NIDS will be held to high cybersecurity standards – director
Programme director for the National Identification System (NIDS), Warren Vernon, sought to assure Jamaicans on Tuesday that the identification platform, when implemented, would be buttressed by a strong cybersecurity framework.
Addressing a joint select committee reviewing the proposed legislation in Gordon House, Vernon said that NIDS would be compliant with National Institute of Standards and Technology (NIST) cybersecurity benchmarks.
The NIST cybersecurity framework is a set of best practices, standards, and recommendations that help an organisation improve cybersecurity measures.
NIDS would also embrace the standards and processes associated with the Cybersecurity Maturity Model Certification, which is used by the United States Department of Defence.
“The security profile of NIDS is completely different from other systems based on the people who are involved and the processes that we are following,” Vernon added.
The NIDS director said that from the beginning of the project, a security and technical group comprising 16 “competent people” in the government service was recruited. He said several international cybersecurity experts were also part of the project.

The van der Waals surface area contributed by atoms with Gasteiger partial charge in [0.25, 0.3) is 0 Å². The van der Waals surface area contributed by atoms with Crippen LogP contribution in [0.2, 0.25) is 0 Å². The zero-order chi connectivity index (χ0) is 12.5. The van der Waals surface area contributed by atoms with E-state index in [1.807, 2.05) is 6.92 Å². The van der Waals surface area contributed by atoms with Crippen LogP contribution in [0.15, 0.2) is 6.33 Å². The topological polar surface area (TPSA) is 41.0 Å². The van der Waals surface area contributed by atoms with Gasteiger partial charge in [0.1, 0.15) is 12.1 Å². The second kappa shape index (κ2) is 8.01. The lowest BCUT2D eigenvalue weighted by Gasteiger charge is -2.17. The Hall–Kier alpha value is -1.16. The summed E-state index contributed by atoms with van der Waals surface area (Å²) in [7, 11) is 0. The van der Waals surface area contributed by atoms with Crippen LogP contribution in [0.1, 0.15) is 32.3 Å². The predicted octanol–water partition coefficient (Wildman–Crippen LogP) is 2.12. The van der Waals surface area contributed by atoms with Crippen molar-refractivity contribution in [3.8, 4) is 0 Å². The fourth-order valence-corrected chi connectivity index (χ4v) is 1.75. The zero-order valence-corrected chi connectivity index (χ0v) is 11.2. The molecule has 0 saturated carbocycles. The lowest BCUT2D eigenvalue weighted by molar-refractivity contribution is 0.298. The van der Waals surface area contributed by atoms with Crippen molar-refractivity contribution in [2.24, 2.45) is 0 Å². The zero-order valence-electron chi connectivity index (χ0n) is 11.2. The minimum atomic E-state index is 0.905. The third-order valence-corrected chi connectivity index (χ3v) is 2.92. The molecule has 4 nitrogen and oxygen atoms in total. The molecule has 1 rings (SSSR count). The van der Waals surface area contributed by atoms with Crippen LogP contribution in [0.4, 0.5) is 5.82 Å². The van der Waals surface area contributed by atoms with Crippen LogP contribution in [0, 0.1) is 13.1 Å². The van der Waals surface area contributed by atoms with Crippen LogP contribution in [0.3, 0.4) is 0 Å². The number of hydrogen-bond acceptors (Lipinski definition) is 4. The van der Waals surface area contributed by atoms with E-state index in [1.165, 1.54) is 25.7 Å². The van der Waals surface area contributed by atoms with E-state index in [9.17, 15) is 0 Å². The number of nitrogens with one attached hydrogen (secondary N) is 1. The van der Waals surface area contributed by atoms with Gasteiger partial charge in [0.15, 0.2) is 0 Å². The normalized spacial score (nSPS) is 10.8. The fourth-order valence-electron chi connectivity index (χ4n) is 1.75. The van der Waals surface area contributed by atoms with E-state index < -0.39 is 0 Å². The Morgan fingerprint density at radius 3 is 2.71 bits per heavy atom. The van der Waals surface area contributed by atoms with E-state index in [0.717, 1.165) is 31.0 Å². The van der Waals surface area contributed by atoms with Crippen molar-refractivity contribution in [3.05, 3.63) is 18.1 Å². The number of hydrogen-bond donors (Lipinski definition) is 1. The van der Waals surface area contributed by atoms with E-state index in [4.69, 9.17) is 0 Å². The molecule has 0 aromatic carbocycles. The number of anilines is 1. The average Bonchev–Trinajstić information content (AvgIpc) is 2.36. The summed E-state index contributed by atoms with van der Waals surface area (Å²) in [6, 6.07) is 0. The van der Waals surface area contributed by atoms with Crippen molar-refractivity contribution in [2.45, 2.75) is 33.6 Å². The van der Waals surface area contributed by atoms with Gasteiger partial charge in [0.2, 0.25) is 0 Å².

“I am happy for the conversation that is taking place in the public domain because we really need to have a national campaign to build awareness about cybersecurity for everybody,” he said.
In recent times, there has been intense national debate on the issue of securing the private data of individuals following at least three reported security lapses on the JamCOVID travel and medical data website.
Vernon told committee members that the country should be engaged in discussions about cyber-resilience and how Jamaica could protect its national assets from attacks.
Committee Chairman Delroy Chuck said that lawmakers would go in camera when dealing with data protection and security.
He acknowledged that members of the public have been expressing concern about the security of private data in the Government’s possession.
According to Chuck, the NIDS Secretariat would have to convince the committee, with the assistance of the Major Organised Crime and Anti-Corruption Agency, that enough would be done to preserve privacy.
“The committee is also concerned and, therefore, the committee will seek further deliberations in camera to ensure that it is happy that enough safeguards will be put in place to protect data that is collected,” Chuck said.